Ash Wednesday this year has seen Pope Francis leading a service held in a Roman basilica, while other Catholics paved the way for a new kind of celebration of Lent by smudging glitter on the foreheads of the faithful instead of the more traditional ashes. Those who grew up Catholic will know that Ash Wednesday marks the start of Lent and this period ends after Easter. Catholic parishioners who attend Ash Wednesday services will have ashes daubed onto their foreheads to remind them of their mortality and the promise of another life in Jesus Christ. This Ash Wednesday, Pope Francis donned his purple vestments and took part in a procession in Rome which led to a 5th century church known as St. Sabina’s Basilica. Fox News reports that Pope Francis had his own spin on this year’s Ash Wednesday service. Catholics at Holy Name Cathedral in Chicago celebrate Ash Wednesday on March 1, 2017. [Image by Scott Olson/Getty Images] The popular Pope told the faithful before him that his idea of Lent was “the time for saying no.” He suggested to fellow Catholics that one of the things they could work on during this season was the urge to indulge in “harsh and hasty criticism” of other people. Pope Francis also spoke this Ash Wednesday about the trivialization of life and superficiality, as Vatican Radio reported. “Lent is the time for saying no. No to the spiritual asphyxia born of the pollution caused by indifference, by thinking that other people’s lives are not my concern, and by every attempt to trivialize life, especially the lives of those whose flesh is burdened by so much superficiality. Lent means saying no to the toxic pollution of empty and meaningless words, of harsh and hasty criticism, of simplistic analyses that fail to grasp the complexity of problems, especially the problems of those who suffer the most. Lent is the time to say no to the asphyxia of a prayer that soothes our conscience, of an almsgiving that leaves us self-satisfied, of a fasting that makes us feel good.” Pope Francis ended his Ash Wednesday service by telling Catholics around the world that rather than focusing on the bad around them, they should instead try to create as much good in the world as possible and spoke of Lent as being an important time to practice compassion. As a lapsed Catholic, this is the progression I think the church needs. Also, come on, glitter ash for LGBT… — Matt Braunger (@Braunger) March 2, 2017 Ash Wednesday for others is being celebrated in some very non-traditional ways. The Los Angeles Times has described how in Iowa one priest is using purple glitter in place of ash on this Ash Wednesday. Peter Sickels repeated the saying, “Remember, oh man, you are dust and to dust you shall return” and was one of 150 religious figures across the United States who chose to give his support to the LGBT community by switching glitter for ash. “I love the concept of not just ashes but glitter for new hope and new life, and just standing up for minorities, for those who are incredibly in distress at these times.” The idea of using glitter instead of ash on Ash Wednesday began on this day last year when an Episcopal priest named Liz Edman wished that she was able to come out and show that she was a lesbian, but still also very much a Christian. While her girlfriend came up with the idea of using glitter, Edman was initially not sure about the idea. “Glitter is serious business for queer people. Glitter is how we have long made ourselves visible, even though becoming visible puts us at risk.” Pope Francis at Ash Wednesday services in Rome on March 1, 2017. [Image by Maurizio Brambatti/AP Images] Liz Edman changed her mind about using glitter on Ash Wednesday as soon as she read St. Augustine’s teachings on despair. The saint warned that giving in to despair could stop individuals from creating real change in their life, and Edman took his words to heart and decided that glitter could show others that they shouldn’t let themselves feel despair. Once Edman’s message got out, other religious leaders from different denominations also decided to take part. While traditionally a Catholic idea, other denominations also now have their own Ash Wednesday services and thought that using glitter instead of ashes would be a positive change while also sending a message of hope and support to the LGBT community at the same time. How did you spend Ash Wednesday and could you ever see Pope Francis one day using glitter instead of ashes to celebrate Lent? [Featured Image by Alessandra Tarantino/AP Images]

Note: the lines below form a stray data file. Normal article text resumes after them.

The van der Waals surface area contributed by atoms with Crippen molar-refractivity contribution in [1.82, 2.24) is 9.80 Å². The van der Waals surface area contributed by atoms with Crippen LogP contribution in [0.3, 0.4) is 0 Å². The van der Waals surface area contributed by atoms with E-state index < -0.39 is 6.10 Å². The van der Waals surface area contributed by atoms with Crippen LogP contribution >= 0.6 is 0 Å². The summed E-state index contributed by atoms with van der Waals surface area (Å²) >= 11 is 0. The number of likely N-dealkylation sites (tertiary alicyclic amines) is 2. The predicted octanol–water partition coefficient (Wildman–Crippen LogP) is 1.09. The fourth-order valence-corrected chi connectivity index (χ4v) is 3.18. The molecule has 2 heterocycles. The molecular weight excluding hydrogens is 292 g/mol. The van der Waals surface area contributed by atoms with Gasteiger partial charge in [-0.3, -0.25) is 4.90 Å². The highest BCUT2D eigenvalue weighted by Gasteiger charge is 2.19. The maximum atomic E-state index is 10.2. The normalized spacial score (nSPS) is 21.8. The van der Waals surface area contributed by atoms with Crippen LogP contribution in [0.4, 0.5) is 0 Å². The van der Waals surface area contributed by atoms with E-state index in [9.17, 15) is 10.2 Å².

The History And Traditions Of Ash Wednesday